Watching and Waiting: People and Creativity

People are everywhere. Crowds pass through thoroughfares and commute, every day, everywhere, going places. People pass each other and register faces as blurs. One can sit beside another somewhere, and never know who that person is. It’s interesting because people are around, always, but to the individual they’re often no more than faces that are part of the¬†background.

The people you randomly meet in your every day life can become an interesting – and perhaps very useful – part of the creative process and your creative development. People-watching is a thing, and sometimes one can be content to just watch and wonder what’s happening to this woman who’s crying over there, or what the old man walking in the park is thinking. But like I said, strangers can be useful parts of the creative process. What you can do is take people-watching to the next level, and use them as springboards to write your story. It may be a little weird to start writing about someone you see in the coffee shop every day, or about the guy who serves behind the register in a grocery store, but it’s fun since – while you’re still, of course, writing fiction – they transcend mundane existence and become very interesting people with very interesting backstories. It’ll be all in your head – and in your fiction – of course, but from the random faces in the crowd, you can give life to your own characters.

If it helps, think of strangers are “writing prompts.” It may sound a little weird, but it’s certainly not too hard to think of them as people with their own backgrounds. You just have to fill in the blanks and use your imagination a little – or a lot – to turn them into something else. People-watching will help fuel your own imagination and start up the writing process. It may also help to overcome writer’s block. A single stranger can become a springboard for a lot of ideas that you may want to work on. It doesn’t even have to be straight-up prose. You may consider writing verses about strangers, if you can’t really stretch them enough into short stories. There are a lot of possibilities present, if and when you want to play around with ideas and you happen to see people around you and you decide to, so to speak, use them.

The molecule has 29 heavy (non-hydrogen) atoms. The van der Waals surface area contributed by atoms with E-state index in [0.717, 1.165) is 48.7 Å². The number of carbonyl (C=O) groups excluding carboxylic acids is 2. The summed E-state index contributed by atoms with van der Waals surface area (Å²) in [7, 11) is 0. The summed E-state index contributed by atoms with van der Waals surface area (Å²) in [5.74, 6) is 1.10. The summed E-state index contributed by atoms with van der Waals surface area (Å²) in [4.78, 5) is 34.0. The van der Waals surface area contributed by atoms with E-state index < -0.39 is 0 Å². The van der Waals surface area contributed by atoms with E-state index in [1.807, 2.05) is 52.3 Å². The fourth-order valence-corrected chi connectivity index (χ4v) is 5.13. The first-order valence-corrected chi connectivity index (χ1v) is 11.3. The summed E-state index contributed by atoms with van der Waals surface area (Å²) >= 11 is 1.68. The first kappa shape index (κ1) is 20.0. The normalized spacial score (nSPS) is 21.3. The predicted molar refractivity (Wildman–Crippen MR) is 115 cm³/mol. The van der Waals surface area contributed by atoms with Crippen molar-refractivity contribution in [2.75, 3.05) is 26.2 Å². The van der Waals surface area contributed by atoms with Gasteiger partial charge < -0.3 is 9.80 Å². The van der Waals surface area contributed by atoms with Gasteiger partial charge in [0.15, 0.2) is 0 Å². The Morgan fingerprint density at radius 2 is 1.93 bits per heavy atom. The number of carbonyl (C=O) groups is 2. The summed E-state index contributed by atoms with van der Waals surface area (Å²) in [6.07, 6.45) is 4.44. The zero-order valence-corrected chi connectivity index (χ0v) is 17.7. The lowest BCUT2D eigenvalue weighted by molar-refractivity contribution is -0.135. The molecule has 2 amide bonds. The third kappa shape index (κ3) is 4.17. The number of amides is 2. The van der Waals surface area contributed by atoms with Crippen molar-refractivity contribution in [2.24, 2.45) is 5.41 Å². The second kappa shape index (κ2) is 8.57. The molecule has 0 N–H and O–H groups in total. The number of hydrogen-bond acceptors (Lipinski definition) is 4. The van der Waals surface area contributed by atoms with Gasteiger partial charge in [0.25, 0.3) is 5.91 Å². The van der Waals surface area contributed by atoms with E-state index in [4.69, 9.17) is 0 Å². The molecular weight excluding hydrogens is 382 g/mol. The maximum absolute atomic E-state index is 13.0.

It’s a pretty nice thing, if you think about it. Strangers stop being strangers and start being characters in your fiction, or parts of your verse, and they give life to your own creative pursuits and help lift you out of a creative slump. People-watching is also a good reason to bring a notebook and a pen everywhere with you, because you don’t really know when creativity hits – it just does. It’s also a pretty interesting way to get time to pass, because it’s a potentially productive endeavor and one that doesn’t require too much money to do.

So start the habit of people-watching when you’re bored. Start thinking up narratives, and maybe writing them down when they sound good enough for you. Who knows? Maybe that cafe regular who always sits in the corner is the missing piece to your story.



Jillian is an English Literature graduate who loves reading science fiction and fantasy, and is a big fan of J.G. Ballard. She is obsessed with coffee, video games, and rottweilers, and keeps herself busy by writing and walking around a lot. She's currently reading Jeanette Winterson and a lot of YA literature.

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